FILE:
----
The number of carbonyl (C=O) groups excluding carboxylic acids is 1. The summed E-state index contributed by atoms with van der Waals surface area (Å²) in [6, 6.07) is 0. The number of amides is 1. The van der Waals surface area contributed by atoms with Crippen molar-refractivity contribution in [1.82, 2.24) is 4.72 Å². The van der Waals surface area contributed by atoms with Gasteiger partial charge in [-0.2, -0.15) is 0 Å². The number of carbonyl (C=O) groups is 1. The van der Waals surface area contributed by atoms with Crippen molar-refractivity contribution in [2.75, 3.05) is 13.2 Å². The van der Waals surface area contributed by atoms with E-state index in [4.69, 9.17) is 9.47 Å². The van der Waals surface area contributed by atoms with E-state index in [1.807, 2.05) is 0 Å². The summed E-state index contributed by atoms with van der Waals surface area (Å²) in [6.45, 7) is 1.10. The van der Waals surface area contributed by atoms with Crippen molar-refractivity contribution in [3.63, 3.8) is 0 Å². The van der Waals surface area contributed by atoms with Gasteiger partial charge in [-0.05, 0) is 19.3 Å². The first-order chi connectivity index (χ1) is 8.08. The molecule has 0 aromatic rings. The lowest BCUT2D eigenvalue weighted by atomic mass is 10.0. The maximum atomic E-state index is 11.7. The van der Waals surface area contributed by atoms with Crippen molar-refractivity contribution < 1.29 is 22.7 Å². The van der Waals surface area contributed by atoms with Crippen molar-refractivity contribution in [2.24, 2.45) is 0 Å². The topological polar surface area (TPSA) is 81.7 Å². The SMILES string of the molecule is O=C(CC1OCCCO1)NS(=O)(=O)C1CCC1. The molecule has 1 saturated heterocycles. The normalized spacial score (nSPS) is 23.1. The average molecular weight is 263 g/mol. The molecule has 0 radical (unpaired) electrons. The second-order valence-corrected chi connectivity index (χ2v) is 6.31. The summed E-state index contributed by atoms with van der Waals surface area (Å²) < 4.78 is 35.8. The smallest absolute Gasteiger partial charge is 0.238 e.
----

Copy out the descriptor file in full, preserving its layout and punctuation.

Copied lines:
The number of carbonyl (C=O) groups excluding carboxylic acids is 1. The summed E-state index contributed by atoms with van der Waals surface area (Å²) in [6, 6.07) is 0. The number of amides is 1. The van der Waals surface area contributed by atoms with Crippen molar-refractivity contribution in [1.82, 2.24) is 4.72 Å². The van der Waals surface area contributed by atoms with Gasteiger partial charge in [-0.2, -0.15) is 0 Å². The number of carbonyl (C=O) groups is 1. The van der Waals surface area contributed by atoms with Crippen molar-refractivity contribution in [2.75, 3.05) is 13.2 Å². The van der Waals surface area contributed by atoms with E-state index in [4.69, 9.17) is 9.47 Å². The van der Waals surface area contributed by atoms with E-state index in [1.807, 2.05) is 0 Å². The summed E-state index contributed by atoms with van der Waals surface area (Å²) in [6.45, 7) is 1.10. The van der Waals surface area contributed by atoms with Crippen molar-refractivity contribution in [3.63, 3.8) is 0 Å². The van der Waals surface area contributed by atoms with Gasteiger partial charge in [-0.05, 0) is 19.3 Å². The first-order chi connectivity index (χ1) is 8.08. The molecule has 0 aromatic rings. The lowest BCUT2D eigenvalue weighted by atomic mass is 10.0. The maximum atomic E-state index is 11.7. The van der Waals surface area contributed by atoms with Crippen molar-refractivity contribution < 1.29 is 22.7 Å². The van der Waals surface area contributed by atoms with Crippen molar-refractivity contribution in [2.24, 2.45) is 0 Å². The topological polar surface area (TPSA) is 81.7 Å². The SMILES string of the molecule is O=C(CC1OCCCO1)NS(=O)(=O)C1CCC1. The molecule has 1 saturated heterocycles. The normalized spacial score (nSPS) is 23.1. The average molecular weight is 263 g/mol. The molecule has 0 radical (unpaired) electrons. The second-order valence-corrected chi connectivity index (χ2v) is 6.31. The summed E-state index contributed by atoms with van der Waals surface area (Å²) < 4.78 is 35.8. The smallest absolute Gasteiger partial charge is 0.238 e.